McFarland Publishing, 2020 (ISBN 1476677441)
Yesterday’s thinking about the future shaped the world we live in today. Read all about it in The Rise and Fall of the Future: America’s Changing Vision of Tomorrow, 1939-1986.
The Rise and Fall of the Future traces the story of America’s evolving thinking about the future, from the wondrous visions on display at the 1939 New York World’s Fair to dystopian visions of the 1970s and 1980s. It’s a story of the nation’s optimism–born of faith in itself, in technology, and in consumerism–and of a pessimistic turn that ushered in a sense of the future lost.
“An inherently fascinating, impressively informative, exceptionally thoughtful and thought-provoking study, The Rise and Fall of the Future: America’s Changing Vision of Tomorrow, 1939-1986 is a work of meticulous and seminal scholarship. While especially and unreservedly recommended for both community and college/university library 20th Century Popular Culture collections and supplemental curriculum studies, it should be noted for the personal reading lists of students, academia, and non-specialist general readers with an interest in the subject.” ~John Burroughs, MBR Reviewer’s Bookwatch, October 2020
Praeger, 2008 (ISBN 978-0-275-99462-4)
Motion pictures and television productions have often reflected the idea that conspiracies shape many events, hide others, and generally dictate much of the course of modern life, often to the disadvantage of the average person. Indeed, conspiracy theories have developed into a potent undercurrent in American politics.
In this book, author Gordon Arnold examines the evolution of this cultural climate in the United States and the intersection of film and television productions in the context of unfolding political developments. The chapters show how screen media have both reflected and shaped the cultural milieu in which traumatic events and political controversies have been interpreted with increasing cynicism.
“Conspiracy Theory in Film, Television, and Politics provides a strong historical overview of conspiracy theory offering examples and explanations of how conspiracy theory explanations have penetrated mainstream American thought. From the evolution of social and political events nurturing popular ideas of various conspiracy theories to how conspiracies were interpreted in film, TV and politics, this is an excellent in-depth survey suitable for any college-level library strong in social issues.”—The Midwest Book Review
“Arnold … places seeming conspiracies in the context of the histories of the social and political cultures that harbor them or invoke them as explanations of otherwise inexplicable events.… Recommended.” — Choice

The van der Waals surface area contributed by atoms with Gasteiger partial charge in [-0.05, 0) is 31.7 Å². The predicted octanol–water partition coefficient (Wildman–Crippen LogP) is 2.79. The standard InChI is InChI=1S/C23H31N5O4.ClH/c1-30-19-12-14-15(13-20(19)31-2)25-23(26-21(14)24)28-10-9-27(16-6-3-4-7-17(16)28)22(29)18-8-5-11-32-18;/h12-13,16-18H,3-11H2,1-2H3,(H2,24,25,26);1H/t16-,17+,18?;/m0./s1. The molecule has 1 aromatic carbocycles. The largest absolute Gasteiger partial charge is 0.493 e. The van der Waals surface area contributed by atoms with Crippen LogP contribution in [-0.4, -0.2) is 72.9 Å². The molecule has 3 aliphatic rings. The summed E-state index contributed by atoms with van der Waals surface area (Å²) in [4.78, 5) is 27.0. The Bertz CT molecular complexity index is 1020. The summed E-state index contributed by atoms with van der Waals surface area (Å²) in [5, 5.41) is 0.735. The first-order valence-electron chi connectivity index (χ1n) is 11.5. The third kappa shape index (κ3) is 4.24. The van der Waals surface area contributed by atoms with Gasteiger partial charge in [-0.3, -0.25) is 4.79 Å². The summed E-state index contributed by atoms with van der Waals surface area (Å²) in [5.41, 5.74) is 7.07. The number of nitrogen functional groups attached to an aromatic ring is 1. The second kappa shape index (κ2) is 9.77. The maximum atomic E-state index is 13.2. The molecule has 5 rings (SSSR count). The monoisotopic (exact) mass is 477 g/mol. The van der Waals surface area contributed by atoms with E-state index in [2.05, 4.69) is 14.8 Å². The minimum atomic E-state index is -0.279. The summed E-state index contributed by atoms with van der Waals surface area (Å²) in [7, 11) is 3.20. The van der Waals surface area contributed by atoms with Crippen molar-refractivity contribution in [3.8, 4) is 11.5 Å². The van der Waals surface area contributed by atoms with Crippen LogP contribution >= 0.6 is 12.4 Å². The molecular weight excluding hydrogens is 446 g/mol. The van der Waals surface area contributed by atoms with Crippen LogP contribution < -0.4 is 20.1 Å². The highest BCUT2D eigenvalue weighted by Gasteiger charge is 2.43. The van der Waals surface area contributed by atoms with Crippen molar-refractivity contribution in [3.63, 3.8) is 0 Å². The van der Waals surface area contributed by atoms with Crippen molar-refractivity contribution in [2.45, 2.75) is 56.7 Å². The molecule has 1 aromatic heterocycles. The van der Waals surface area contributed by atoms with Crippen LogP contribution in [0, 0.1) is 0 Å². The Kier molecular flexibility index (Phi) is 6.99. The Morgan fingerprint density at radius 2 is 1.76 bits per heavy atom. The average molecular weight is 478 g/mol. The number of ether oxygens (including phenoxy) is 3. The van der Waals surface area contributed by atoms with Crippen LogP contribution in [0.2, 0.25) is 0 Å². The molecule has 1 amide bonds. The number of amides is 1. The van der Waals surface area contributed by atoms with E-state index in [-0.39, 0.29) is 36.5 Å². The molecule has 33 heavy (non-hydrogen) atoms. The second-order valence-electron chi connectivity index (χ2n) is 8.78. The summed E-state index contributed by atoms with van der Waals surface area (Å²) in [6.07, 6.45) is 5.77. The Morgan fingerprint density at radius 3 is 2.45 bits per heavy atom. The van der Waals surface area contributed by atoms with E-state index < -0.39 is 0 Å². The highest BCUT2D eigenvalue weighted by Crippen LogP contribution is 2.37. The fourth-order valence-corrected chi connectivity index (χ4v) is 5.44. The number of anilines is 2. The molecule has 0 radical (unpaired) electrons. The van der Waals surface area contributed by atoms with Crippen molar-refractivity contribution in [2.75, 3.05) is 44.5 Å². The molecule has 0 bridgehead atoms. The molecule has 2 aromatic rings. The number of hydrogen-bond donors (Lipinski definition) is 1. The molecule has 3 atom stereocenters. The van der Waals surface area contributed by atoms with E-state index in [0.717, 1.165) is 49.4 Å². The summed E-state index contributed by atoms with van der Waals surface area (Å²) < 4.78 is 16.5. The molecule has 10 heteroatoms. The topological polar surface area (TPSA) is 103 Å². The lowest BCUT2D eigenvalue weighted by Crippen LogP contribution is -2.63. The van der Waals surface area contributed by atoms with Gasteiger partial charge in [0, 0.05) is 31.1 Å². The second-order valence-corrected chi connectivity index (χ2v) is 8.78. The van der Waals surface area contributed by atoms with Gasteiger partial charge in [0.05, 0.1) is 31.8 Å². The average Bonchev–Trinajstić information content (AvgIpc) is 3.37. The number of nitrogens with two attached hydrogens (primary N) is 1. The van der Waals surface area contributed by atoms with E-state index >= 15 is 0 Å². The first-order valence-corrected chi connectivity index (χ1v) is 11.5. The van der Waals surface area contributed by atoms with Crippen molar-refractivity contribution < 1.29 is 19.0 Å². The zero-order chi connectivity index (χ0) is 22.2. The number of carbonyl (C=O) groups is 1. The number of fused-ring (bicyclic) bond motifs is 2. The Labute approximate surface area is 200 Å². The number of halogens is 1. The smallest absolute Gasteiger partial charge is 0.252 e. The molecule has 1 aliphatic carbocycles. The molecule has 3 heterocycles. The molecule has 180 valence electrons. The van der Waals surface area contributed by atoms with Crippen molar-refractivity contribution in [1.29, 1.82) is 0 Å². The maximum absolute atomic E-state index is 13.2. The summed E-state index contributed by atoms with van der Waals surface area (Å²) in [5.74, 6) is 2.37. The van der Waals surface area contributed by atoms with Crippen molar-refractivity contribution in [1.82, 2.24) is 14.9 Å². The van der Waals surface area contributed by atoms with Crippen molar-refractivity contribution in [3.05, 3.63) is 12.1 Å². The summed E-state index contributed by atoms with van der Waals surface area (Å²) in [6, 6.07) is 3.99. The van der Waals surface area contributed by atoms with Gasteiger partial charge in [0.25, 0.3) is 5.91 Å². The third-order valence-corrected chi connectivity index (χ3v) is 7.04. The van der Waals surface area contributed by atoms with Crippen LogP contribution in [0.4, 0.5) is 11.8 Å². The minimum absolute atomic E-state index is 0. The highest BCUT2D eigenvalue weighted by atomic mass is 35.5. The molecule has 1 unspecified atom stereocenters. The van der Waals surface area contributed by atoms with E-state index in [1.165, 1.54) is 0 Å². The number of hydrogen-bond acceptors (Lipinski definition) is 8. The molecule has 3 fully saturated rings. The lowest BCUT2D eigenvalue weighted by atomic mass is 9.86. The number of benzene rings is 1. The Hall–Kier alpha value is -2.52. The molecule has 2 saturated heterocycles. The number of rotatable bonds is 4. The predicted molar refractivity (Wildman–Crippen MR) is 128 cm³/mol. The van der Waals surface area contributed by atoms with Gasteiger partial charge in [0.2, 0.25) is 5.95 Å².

McFarland Publishing, 2006 (ISBN 978-0-7864-2761-1)
This intriguing volume provides a brief overview of the Vietnam War in American popular and political culture, exploring the contexts and uses of the Vietnam War as a recurring subject.
Praeger, 2013 (ISBN 978-0-313-38563-6)
This provocative book reveals how Hollywood films reflect our deepest fears and anxieties as a country, often recording our political beliefs and cultural conditions while underscoring the darker side of the American way of life. Considering many films that have America’s decline and ruin as a theme, the author examines how the political climate of the times influenced their creation.
Projecting the End of the American Dream: Hollywood’s Visions of U.S. Decline combines film history, social history, and political history to reveal important themes in the unfolding American narrative. Discussions focus on a wide variety of films, including Rambo, Planet of the Apes, and Easy Rider.
“Written free of jargon and pretension . . . Arnold adeptly manages to capture the most influential films representing each decade. . . . Recommended.” —Choice
Praeger, 2016 (ISBN 978-1440833595)
Animation and the American Imagination: A Brief History presents a concise, unified picture of animation history in the United States.
“Arnold presents readers with a comprehensive examination of the ways in which animated cartoons … have informed the imagination of the American people. ” —Book News Reviews
“Top Community College Resource” — Choice (June 2017)